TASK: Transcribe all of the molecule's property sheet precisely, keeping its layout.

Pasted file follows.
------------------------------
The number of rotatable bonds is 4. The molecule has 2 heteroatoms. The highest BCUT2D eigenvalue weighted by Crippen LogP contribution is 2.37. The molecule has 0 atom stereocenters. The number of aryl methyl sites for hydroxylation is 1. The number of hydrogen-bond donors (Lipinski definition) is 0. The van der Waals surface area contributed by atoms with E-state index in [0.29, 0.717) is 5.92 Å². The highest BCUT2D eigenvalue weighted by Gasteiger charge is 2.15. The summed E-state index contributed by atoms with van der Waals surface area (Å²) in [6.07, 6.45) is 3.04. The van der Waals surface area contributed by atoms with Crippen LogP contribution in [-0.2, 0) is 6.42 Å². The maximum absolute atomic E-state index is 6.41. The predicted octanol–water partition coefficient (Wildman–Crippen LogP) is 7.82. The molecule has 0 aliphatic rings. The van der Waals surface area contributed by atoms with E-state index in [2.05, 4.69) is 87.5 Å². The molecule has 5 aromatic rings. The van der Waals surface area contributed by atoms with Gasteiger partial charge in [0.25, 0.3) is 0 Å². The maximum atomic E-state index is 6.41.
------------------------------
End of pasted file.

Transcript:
The number of rotatable bonds is 4. The molecule has 2 heteroatoms. The highest BCUT2D eigenvalue weighted by Crippen LogP contribution is 2.37. The molecule has 0 atom stereocenters. The number of aryl methyl sites for hydroxylation is 1. The number of hydrogen-bond donors (Lipinski definition) is 0. The van der Waals surface area contributed by atoms with E-state index in [0.29, 0.717) is 5.92 Å². The highest BCUT2D eigenvalue weighted by Gasteiger charge is 2.15. The summed E-state index contributed by atoms with van der Waals surface area (Å²) in [6.07, 6.45) is 3.04. The van der Waals surface area contributed by atoms with Crippen LogP contribution in [-0.2, 0) is 6.42 Å². The maximum absolute atomic E-state index is 6.41. The predicted octanol–water partition coefficient (Wildman–Crippen LogP) is 7.82. The molecule has 0 aliphatic rings. The van der Waals surface area contributed by atoms with E-state index in [2.05, 4.69) is 87.5 Å². The molecule has 5 aromatic rings. The van der Waals surface area contributed by atoms with Gasteiger partial charge in [0.25, 0.3) is 0 Å². The maximum atomic E-state index is 6.41.